Communicators at the frontline of mental health

A young woman sits at her keyboard to write an article, but her chest feels like it’s crushed in a vice and pain stabs her left arm. Classic symptoms of a deadly condition, or so she thinks. As unlikely as it seems for a woman in her 20s, she must be having a heart attack. She tells nearby co-workers, and they urge her to see the company nurse.

That’s where she learns she’s not having a heart attack. She’s suffering from an acute mental health issue. It’s a severe stress reaction brought on by a court case the young journalist has sat through for days — a case involving the vicious bashing and rape of an elderly grandmother in her own home for which the journalist will now be debriefed by a qualified psychologist.

Putting yourself in this journalist’s shoes, would you speak up to your colleagues if you thought you were having a heart attack?

What if you thought you were having a mental health episode?

I’ve thought a fair bit about the answer to those questions, because the young journalist was me at an earlier point in my career.

How might this have played out had I suspected my issue was mental, not physical? Would I have spoken up so readily or suffered in silence as so many employees do across industries, age groups, genders and the globe?

The mental health stigma is one of the biggest barriers to people getting the support they need.

In addition to raising awareness of mental health symptoms and where to seek help, addressing stigma is perhaps the greatest area where communication professionals can contribute to creating mentally healthy workplaces.

That’s one of seven insights I gathered after leading the communication strategy on a life-saving mental health program by Ambulance Victoria (AV). AV employs about 5,000 paramedics who provide emergency pre-hospital care for almost 7 million people in the Australian state of Victoria.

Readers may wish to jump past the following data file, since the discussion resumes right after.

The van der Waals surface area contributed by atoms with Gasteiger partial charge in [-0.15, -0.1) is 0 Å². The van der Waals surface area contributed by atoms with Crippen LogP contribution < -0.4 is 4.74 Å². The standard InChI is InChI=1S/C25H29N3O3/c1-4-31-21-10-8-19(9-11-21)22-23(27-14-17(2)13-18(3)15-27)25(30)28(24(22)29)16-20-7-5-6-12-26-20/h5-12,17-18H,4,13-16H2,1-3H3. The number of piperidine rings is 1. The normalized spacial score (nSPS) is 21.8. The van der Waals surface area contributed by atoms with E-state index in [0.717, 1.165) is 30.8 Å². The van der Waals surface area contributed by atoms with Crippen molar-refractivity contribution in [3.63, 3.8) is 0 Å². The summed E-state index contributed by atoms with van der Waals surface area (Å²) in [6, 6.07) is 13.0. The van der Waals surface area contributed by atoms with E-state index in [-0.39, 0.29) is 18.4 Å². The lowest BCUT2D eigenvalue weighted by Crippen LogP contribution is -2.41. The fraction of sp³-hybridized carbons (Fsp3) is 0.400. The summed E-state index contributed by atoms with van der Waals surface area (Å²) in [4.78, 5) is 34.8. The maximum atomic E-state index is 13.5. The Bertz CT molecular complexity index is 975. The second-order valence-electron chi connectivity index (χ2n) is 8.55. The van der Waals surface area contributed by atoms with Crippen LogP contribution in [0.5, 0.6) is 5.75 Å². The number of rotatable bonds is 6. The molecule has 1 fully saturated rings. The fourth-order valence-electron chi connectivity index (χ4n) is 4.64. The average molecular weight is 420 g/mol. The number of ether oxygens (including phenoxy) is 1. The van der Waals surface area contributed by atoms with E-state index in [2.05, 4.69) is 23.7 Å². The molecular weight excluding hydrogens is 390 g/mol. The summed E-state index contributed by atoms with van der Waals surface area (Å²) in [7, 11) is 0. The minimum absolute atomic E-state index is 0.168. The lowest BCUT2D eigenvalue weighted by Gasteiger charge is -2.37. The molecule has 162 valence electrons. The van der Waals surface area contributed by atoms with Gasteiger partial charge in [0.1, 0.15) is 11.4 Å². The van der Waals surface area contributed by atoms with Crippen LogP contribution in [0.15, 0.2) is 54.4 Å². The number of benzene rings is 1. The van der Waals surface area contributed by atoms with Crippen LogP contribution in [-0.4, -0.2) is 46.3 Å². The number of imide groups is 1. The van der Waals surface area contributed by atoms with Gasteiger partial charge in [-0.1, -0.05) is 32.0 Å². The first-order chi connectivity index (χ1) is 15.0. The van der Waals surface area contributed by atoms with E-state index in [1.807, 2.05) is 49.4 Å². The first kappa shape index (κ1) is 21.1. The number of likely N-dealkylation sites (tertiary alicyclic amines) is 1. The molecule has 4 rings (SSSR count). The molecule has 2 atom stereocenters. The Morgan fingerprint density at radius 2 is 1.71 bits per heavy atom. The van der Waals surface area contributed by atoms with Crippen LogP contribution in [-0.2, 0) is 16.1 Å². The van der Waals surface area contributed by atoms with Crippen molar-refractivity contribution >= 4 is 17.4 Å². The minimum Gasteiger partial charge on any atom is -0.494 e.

Tragically, in 2015, the rate of suicide by Victorian paramedics was four times the state average and three times that of other emergency services personnel such as police and fire fighters.

AV CEO Prof. Tony Walker, ASM, recognized that something had to change. How could the organization create a work environment where people felt safe to speak up about mental health and get the support they needed? Communicators can follow these seven recommendations for prioritizing mental health and supporting employees in the workplace.

1. Partner with the experts.

When people’s well-being and lives are at risk, it’s not a time for guesswork or experimenting. AV partnered with mental health organizations beyondbluePhoenix Australia Centre for Posttraumatic Mental Health and Black Dog Institute. Mental health experts bring much-needed expertise and credibility to your research, strategy and programs and offer external voices to start a conversation with your workforce.

2. Stigma is a barrier and a symptom.